Ron Rienstra is associate professor of preaching and worship arts at Western Theological Seminary and co-author of Worship Words: Discipling Language for Faithful Ministry (Baker Academic, 2009).
Articles by this author:
- Centering Our Praise in God
Each spring at Western Theological Seminary we hold an end-of-year awards convocation, as do many educational institutions. It’s a special ceremony to celebrate God’s gifts to the whole community and to honor students who have made particularly good use of those gifts. Awards are granted for excellence in biblical studies, church history, ethics, missiology, preaching, pastoral care, systematic theology, and so on.
- Here on Jesus Christ I Will Stand; La Uncion; Faithful Is Our God; Sixfold Amen
One of my favorite churches is the beautiful Cathedral of Our Lady of the Angels in Los Angeles, California. While this church has many striking and meaningful features, I especially love the majestic earth-toned tapestries hung along each side of the nave.
- Pastoral Prayer as Pastoral Care
Pastors know that one of the most significant things they do in their ministry is pray for and with their parishioners. When the sorrow of a recent loss, or the fear of what a cancer may do, or the joy of two lives joined together compel people to ask their pastor (or anyone else!) to pray for them, the one sitting in the living room chair or beside the hospital bed is, in fact, standing on holy ground.
- Resources Culled from a Blog
- A Web-based Teaching Tool for Worship Teams
New times call for new tools. I learned that lesson these past months as I struggled to find adequate “together” time with the worship interns at Fuller. We have a set time to meet, of course, but there is so much to do just to get ready for worship that we don’t have the leisure for genuine schooling. It’s important for us both to plan and to do regular reflection on our weekly worship planning; we need concentrated as well as casual interaction in order to bring our lives and work into conversation.
As the new chapel interns at Fuller Seminary gathered to begin planning worship at the beginning of the year, it became apparent that we had a problem. After we’d assembled our raw materials—piles of hymnals, sheaves of guitar fake sheets, and stacks of songbooks, there was little room left on the table for our pencils and notepads. The collection was just too cumbersome to work with.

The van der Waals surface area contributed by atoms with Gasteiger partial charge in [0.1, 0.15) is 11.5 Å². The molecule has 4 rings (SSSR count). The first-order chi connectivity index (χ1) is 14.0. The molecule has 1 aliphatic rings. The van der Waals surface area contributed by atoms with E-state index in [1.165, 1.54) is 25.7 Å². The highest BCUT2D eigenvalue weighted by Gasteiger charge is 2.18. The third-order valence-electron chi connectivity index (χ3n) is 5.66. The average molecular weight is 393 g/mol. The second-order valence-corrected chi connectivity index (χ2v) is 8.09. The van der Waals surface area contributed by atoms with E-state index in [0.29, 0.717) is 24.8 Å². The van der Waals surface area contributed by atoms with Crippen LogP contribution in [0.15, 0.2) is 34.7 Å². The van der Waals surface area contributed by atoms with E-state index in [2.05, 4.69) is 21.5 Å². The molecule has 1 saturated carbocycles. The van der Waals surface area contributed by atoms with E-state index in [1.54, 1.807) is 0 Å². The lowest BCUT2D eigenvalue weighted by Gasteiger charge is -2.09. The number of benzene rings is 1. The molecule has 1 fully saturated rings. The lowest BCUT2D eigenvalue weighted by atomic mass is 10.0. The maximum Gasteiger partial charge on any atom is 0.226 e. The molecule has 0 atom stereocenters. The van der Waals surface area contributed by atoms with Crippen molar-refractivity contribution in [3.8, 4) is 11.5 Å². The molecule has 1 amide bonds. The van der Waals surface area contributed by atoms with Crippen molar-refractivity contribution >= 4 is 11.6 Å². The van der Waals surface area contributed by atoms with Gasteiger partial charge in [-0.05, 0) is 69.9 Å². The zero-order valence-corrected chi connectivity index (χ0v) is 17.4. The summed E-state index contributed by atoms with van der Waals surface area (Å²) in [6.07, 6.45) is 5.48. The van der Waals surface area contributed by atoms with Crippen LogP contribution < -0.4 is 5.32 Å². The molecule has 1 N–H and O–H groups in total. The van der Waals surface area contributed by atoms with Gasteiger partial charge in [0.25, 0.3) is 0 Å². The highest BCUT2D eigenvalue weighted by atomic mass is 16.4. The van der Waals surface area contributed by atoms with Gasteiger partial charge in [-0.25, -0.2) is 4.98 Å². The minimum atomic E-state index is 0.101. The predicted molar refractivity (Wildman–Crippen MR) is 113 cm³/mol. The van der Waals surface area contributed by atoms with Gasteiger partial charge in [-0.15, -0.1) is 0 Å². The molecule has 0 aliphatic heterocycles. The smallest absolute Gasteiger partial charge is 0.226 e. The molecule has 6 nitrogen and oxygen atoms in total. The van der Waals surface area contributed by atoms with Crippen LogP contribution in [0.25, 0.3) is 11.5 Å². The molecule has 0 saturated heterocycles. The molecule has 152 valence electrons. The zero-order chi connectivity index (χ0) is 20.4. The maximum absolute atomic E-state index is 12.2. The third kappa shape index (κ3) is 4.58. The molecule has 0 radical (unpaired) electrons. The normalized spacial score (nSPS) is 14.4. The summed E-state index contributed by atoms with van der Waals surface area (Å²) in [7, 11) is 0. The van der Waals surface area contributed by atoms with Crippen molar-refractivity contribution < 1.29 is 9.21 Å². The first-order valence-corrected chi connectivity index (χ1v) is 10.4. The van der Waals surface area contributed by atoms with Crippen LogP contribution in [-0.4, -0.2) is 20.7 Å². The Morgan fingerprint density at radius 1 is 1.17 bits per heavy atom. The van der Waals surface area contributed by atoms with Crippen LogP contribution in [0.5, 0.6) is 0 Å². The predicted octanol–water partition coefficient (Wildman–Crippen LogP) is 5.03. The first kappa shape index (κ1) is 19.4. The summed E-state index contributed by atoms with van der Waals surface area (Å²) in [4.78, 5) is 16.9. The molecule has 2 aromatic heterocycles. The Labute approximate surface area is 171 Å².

Ron Rienstra and his family spent a semester in London, England, in 2004.
Blogs by this author:
This post is the concluding part of a three-part article “Three Theological Themes for Worship,” a condensation of a presentation given at the 2018 Symposium on Worship. This series explores Jean-Jacques von Allmen’s most generative insights and considers how they might shape the worship we prepare and lead today.
This post is part two of a three-part article “Three Theological Themes for Worship,” a condensation of a presentation given at the 2018 Symposium on Worship. This series explores Jean-Jacques von Allmen’s most generative insights and considers how they might shape the worship we prepare and lead today.
This post is part one of a three-part article “Three Theological Themes for Worship,” a condensation of a presentation given at the 2018 Symposium on Worship. This series explores Jean-Jacques von Allmen’s most generative insights and considers how they might shape the worship we prepare and lead today.
Each year, on the second day of class, I give a little speech to my Intro Preaching 101 students. I tell them that I know some of them do not believe that the Holy Spirit has gifted women to preach. In their reading of scripture, women are not authorized to proclaim the Word of God. But, I continue, I am persuaded — and this class will be guided — by the conviction that they’re wrong about this. Not obtuse or ill-intentioned — just wrong.
A friend of mine came to my office a few weeks ago. His congregation is beginning to think about a sanctuary renovation, and he wanted to talk through some of the dynamics at play when considering liturgical furniture. He had found himself, in an initial meeting, agreeing with those who argued, for example, that a pulpit was both beautiful and indispensable. Five minutes later he found himself agreeing with those who said a pulpit was anachronistic at best and at worst an impediment to hearing the gospel.
I occasionally consult with churches who are looking for renewal and revitalization in their worship. Often these churches tell me that they are hoping that I can help them negotiate a transition from offering "traditional" to offering "contemporary" worship. (Though I have consulted with churches moving in the other direction!)
Not long ago I was speaking at an evangelical Christian college in the Midwest. After my presentation, a young woman, a leader of the praise band in her church, invited me to think with her about a frustration she had: "What do you do when you only get 15 minutes for worship?" she said. "I need more time than that to get the congregation from here," she said, raising her arms above her head, and waggling her hands, "to here," she said, lowering her arms and folding her hands gently together in front of her, just above her waist.
Not long ago I found myself on a Sunday morning visiting a church where some friends of mine are the pastors—Jim and Steve the lead pastors, and Mark in charge of music (their names have been changed here). The worship was wonderful – strong preaching wedded to both missional and sacramental sensibilities. The people were friendly, the music eclectic and excellent, the Spirit alive in the sanctuary. Yet there were a few moments where I cringed when we sang songs with sexist language in them.